Join the Association of Black Citizens of Lexington on Friday, July 8, 2022, for the 2nd Annual Quock Walker Day aka Massachusetts Emancipation Day Community Celebration.
This virtual event begins at 7 pm.
For more information and to register, Quock Walker Day Community Celebration – Friday, July 8, 2022 – Black Farmers Persevere
To join from a PC, Mac, iPad, iPhone or Android device:
Please click the link below to join the webinar:
Quock Walker Day celebrates the Massachusetts Supreme Court decision of July 8, 1783, that found a White enslaver guilty of assault on Quock Walker, a freedom seeking Black man, and agreed with Chief Justice Cushing that the ideas of slavery and perpetual servitude were incompatible with the state constitution.
The Quock Walker trials span from 1781 to 1783. In 1781 Quock Walker, a young man from Barre, MA and of Akan and/or Ewe lineage, filed a civil suit against Nathaniel Jennison for assault and battery. Mr. Walker was found by the jury to be free and was awarded 50 pounds. Following appeals and a criminal case, the Massachusetts Supreme Judicial Court found Jennison guilty of assault and agreed that the ideas of slavery and perpetual servitude were incompatible with the state constitution.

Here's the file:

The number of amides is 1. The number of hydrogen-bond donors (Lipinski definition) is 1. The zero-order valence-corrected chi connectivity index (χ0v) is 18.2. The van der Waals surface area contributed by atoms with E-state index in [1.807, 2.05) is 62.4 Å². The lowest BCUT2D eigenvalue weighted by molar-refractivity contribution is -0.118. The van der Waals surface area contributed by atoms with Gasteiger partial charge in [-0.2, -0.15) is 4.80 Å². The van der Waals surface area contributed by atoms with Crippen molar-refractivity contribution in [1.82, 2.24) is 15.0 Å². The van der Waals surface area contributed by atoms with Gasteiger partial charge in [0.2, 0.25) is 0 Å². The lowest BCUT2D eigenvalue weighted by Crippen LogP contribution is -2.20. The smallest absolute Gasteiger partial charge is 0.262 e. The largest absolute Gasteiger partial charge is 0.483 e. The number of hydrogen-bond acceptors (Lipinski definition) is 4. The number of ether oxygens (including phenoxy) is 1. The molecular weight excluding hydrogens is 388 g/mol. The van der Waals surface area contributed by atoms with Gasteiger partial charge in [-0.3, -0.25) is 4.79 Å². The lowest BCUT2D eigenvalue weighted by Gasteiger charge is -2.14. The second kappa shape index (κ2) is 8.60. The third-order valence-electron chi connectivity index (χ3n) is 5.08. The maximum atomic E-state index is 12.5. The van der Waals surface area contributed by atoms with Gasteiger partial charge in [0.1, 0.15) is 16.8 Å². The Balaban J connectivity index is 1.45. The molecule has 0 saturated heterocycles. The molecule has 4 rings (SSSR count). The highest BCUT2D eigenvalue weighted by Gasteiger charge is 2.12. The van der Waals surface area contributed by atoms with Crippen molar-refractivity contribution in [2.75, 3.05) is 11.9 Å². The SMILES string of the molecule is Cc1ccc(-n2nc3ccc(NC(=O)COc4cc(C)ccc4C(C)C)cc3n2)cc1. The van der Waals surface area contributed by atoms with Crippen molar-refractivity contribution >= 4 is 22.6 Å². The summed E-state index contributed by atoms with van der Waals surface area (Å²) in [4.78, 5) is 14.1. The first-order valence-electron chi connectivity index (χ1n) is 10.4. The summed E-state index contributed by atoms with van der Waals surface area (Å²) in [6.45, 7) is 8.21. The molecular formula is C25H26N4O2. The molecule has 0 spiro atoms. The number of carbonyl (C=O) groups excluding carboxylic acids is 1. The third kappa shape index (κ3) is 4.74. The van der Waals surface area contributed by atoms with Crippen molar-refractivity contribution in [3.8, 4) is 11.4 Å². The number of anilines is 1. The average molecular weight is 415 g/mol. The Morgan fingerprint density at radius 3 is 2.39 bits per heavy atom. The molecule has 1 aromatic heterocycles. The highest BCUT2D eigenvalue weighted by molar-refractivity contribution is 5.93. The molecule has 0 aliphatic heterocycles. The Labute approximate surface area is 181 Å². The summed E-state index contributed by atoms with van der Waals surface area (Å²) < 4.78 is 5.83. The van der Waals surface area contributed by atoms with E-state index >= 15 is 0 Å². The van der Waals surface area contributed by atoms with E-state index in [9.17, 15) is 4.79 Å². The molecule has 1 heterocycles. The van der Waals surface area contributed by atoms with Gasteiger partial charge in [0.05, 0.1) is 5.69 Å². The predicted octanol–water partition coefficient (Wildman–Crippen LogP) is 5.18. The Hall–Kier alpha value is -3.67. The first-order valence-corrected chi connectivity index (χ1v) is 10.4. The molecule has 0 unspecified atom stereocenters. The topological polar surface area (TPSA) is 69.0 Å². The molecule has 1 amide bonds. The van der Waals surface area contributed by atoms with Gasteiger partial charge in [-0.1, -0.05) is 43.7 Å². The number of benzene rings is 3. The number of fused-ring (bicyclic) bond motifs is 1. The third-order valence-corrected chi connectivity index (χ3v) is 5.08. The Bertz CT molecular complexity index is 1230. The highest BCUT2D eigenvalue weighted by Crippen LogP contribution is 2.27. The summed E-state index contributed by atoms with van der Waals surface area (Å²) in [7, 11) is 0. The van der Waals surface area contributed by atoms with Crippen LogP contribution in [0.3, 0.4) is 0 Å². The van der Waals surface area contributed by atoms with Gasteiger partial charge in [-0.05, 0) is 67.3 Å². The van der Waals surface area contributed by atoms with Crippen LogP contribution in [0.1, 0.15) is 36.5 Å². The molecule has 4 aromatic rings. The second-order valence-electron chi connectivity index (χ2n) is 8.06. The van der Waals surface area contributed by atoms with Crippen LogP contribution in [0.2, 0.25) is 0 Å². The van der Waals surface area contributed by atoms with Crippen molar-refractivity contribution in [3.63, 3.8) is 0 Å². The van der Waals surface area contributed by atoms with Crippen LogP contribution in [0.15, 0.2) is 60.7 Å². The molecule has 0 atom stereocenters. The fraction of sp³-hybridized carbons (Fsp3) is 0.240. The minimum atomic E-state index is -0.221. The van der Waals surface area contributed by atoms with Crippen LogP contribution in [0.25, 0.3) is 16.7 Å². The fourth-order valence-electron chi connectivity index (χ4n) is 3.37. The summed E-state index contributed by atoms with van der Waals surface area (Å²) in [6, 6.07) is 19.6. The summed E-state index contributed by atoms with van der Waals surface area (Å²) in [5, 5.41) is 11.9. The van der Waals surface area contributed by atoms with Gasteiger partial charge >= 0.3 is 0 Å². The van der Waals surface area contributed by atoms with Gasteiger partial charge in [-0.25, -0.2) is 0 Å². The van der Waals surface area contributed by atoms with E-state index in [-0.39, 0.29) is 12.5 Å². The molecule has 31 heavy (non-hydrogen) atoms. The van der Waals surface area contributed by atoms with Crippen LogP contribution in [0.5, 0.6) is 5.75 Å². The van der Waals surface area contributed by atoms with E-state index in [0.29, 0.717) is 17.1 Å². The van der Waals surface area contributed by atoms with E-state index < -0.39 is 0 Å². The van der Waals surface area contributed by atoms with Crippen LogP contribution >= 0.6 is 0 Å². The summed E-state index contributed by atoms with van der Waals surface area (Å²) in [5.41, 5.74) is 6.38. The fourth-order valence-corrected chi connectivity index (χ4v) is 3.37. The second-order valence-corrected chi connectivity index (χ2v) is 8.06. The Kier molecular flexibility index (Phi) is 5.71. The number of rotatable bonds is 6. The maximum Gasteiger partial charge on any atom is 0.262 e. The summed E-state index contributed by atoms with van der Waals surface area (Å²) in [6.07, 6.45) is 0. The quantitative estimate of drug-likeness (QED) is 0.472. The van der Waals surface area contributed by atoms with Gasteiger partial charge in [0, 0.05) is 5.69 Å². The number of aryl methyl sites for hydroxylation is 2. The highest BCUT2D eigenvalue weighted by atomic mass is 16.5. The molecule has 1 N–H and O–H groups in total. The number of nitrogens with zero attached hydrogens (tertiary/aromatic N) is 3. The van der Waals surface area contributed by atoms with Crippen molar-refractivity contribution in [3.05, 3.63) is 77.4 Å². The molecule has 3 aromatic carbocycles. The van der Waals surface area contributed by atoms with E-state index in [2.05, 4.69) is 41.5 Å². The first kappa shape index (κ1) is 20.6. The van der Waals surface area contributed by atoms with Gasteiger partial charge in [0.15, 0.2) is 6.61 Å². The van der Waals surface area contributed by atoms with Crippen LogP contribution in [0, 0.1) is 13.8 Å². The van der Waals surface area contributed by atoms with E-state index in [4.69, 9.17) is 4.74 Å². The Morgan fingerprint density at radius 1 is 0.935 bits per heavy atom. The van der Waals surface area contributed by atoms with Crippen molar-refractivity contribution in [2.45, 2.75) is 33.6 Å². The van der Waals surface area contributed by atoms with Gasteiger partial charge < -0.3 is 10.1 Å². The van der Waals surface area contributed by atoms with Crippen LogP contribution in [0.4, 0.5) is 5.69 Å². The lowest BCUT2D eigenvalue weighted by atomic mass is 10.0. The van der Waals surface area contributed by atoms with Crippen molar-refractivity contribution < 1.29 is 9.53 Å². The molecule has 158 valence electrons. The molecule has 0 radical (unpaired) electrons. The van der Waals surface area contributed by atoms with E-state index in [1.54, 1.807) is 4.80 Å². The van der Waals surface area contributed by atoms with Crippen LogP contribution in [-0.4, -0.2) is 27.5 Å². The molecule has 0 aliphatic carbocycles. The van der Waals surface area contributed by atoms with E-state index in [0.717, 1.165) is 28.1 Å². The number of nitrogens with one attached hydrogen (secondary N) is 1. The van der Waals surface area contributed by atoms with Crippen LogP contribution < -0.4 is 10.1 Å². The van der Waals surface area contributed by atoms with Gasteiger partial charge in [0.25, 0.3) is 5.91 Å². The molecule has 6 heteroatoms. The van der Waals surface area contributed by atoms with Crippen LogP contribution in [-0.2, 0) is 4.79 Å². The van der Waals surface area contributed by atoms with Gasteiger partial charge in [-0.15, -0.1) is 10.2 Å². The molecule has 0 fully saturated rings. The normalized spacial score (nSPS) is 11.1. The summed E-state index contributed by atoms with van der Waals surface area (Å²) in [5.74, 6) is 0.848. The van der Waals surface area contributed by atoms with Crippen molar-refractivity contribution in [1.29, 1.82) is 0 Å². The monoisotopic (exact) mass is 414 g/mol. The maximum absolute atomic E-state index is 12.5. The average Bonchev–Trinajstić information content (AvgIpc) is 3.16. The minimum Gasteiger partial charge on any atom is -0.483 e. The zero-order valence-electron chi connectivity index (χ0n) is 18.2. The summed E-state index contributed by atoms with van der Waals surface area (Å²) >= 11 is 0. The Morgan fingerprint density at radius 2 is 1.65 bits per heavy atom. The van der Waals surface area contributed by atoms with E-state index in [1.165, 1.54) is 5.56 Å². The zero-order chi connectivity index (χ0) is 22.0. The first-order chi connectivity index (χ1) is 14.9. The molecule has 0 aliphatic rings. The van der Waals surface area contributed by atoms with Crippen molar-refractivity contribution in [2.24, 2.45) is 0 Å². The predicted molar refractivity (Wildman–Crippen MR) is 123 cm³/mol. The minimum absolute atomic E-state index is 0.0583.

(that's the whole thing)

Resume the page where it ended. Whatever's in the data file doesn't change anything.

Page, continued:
Mr. Walker’s fight through the legal system to safeguard his natural freedom resulted in the end of slavery in Massachusetts.
This year ABCL will celebrate the audacity of Quock Walker, the Black farmer, and explore the role that Black farmers continue to play in addressing racial disparities and providing food and income for their families.
Invited speakers include
- Massachusetts Emancipation Day aka Quock Walker Day Proclamation – Jill Hai, Lexington Select Board
- Harvest Poetry – Regie Gibson, Literary Performer
- Using Community Gardens for Subsistence Farming and to Grow Cash Crops – Victorine Nduku, Nurse and Farmer
- Continuing the Tradition of Black Farmers in the Northeast – Earl Ransom, 2nd Generation Dairy Farmer, Strafford Organic Creamery at Rockbottom Farm
Hosted by the Association of Black Citizens of Lexington.